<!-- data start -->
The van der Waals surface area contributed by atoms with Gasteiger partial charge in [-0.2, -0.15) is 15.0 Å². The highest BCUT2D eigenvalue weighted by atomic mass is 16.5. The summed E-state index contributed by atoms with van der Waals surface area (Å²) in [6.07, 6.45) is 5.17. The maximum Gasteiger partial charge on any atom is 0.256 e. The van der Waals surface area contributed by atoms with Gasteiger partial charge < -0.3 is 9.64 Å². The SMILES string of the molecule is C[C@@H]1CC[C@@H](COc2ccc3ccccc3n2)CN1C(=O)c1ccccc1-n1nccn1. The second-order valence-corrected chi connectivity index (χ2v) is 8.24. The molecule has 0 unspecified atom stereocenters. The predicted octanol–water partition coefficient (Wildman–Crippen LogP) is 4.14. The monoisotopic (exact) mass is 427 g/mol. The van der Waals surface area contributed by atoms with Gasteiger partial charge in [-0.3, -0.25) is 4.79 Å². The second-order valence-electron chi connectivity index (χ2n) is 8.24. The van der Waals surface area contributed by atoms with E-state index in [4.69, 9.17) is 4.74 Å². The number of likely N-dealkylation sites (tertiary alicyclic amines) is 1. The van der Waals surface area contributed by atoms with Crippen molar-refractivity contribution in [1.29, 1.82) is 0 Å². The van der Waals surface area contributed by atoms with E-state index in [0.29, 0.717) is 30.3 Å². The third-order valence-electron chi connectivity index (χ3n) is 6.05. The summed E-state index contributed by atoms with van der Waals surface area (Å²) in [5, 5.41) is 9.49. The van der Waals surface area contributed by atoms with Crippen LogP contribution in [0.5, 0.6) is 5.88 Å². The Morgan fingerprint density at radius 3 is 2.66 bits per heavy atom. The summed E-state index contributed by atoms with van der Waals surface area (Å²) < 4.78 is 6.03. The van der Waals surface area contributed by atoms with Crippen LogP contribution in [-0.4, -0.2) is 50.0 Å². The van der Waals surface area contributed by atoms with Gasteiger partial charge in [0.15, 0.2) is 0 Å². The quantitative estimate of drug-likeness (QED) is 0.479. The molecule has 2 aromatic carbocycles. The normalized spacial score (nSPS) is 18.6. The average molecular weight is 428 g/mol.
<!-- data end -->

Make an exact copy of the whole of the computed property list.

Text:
The van der Waals surface area contributed by atoms with Gasteiger partial charge in [-0.2, -0.15) is 15.0 Å². The highest BCUT2D eigenvalue weighted by atomic mass is 16.5. The summed E-state index contributed by atoms with van der Waals surface area (Å²) in [6.07, 6.45) is 5.17. The maximum Gasteiger partial charge on any atom is 0.256 e. The van der Waals surface area contributed by atoms with Gasteiger partial charge < -0.3 is 9.64 Å². The SMILES string of the molecule is C[C@@H]1CC[C@@H](COc2ccc3ccccc3n2)CN1C(=O)c1ccccc1-n1nccn1. The second-order valence-corrected chi connectivity index (χ2v) is 8.24. The molecule has 0 unspecified atom stereocenters. The predicted octanol–water partition coefficient (Wildman–Crippen LogP) is 4.14. The monoisotopic (exact) mass is 427 g/mol. The van der Waals surface area contributed by atoms with Gasteiger partial charge in [-0.3, -0.25) is 4.79 Å². The second-order valence-electron chi connectivity index (χ2n) is 8.24. The van der Waals surface area contributed by atoms with E-state index in [4.69, 9.17) is 4.74 Å². The number of likely N-dealkylation sites (tertiary alicyclic amines) is 1. The van der Waals surface area contributed by atoms with Crippen molar-refractivity contribution in [1.29, 1.82) is 0 Å². The van der Waals surface area contributed by atoms with E-state index in [0.29, 0.717) is 30.3 Å². The third-order valence-electron chi connectivity index (χ3n) is 6.05. The summed E-state index contributed by atoms with van der Waals surface area (Å²) in [5, 5.41) is 9.49. The van der Waals surface area contributed by atoms with Crippen LogP contribution in [0.5, 0.6) is 5.88 Å². The Morgan fingerprint density at radius 3 is 2.66 bits per heavy atom. The summed E-state index contributed by atoms with van der Waals surface area (Å²) < 4.78 is 6.03. The van der Waals surface area contributed by atoms with Crippen LogP contribution in [-0.4, -0.2) is 50.0 Å². The van der Waals surface area contributed by atoms with Gasteiger partial charge in [0.15, 0.2) is 0 Å². The quantitative estimate of drug-likeness (QED) is 0.479. The molecule has 2 aromatic carbocycles. The normalized spacial score (nSPS) is 18.6. The average molecular weight is 428 g/mol.